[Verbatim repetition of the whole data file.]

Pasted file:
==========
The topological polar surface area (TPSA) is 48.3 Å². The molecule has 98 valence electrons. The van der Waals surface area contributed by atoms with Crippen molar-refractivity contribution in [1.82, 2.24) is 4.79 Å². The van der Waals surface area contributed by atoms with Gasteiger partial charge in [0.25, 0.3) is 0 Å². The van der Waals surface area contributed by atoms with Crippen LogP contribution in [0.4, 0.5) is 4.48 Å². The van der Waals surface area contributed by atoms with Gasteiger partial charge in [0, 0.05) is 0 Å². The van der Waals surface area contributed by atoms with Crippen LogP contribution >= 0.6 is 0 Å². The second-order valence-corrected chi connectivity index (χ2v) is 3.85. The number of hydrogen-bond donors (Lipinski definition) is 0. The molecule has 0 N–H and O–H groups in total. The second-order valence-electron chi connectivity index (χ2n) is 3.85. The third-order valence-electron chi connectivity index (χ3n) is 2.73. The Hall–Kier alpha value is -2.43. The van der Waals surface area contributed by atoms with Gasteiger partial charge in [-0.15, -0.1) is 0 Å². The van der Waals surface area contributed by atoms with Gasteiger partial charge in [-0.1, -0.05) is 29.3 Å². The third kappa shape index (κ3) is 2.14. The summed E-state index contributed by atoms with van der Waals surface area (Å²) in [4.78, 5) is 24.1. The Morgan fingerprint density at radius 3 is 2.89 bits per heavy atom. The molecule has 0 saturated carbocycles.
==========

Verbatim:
The topological polar surface area (TPSA) is 48.3 Å². The molecule has 98 valence electrons. The van der Waals surface area contributed by atoms with Crippen molar-refractivity contribution in [1.82, 2.24) is 4.79 Å². The van der Waals surface area contributed by atoms with Gasteiger partial charge in [0.25, 0.3) is 0 Å². The van der Waals surface area contributed by atoms with Crippen LogP contribution in [0.4, 0.5) is 4.48 Å². The van der Waals surface area contributed by atoms with Gasteiger partial charge in [0, 0.05) is 0 Å². The van der Waals surface area contributed by atoms with Crippen LogP contribution >= 0.6 is 0 Å². The second-order valence-corrected chi connectivity index (χ2v) is 3.85. The number of hydrogen-bond donors (Lipinski definition) is 0. The molecule has 0 N–H and O–H groups in total. The second-order valence-electron chi connectivity index (χ2n) is 3.85. The third-order valence-electron chi connectivity index (χ3n) is 2.73. The Hall–Kier alpha value is -2.43. The van der Waals surface area contributed by atoms with Gasteiger partial charge in [-0.15, -0.1) is 0 Å². The van der Waals surface area contributed by atoms with Gasteiger partial charge in [-0.1, -0.05) is 29.3 Å². The third kappa shape index (κ3) is 2.14. The summed E-state index contributed by atoms with van der Waals surface area (Å²) in [4.78, 5) is 24.1. The Morgan fingerprint density at radius 3 is 2.89 bits per heavy atom. The molecule has 0 saturated carbocycles.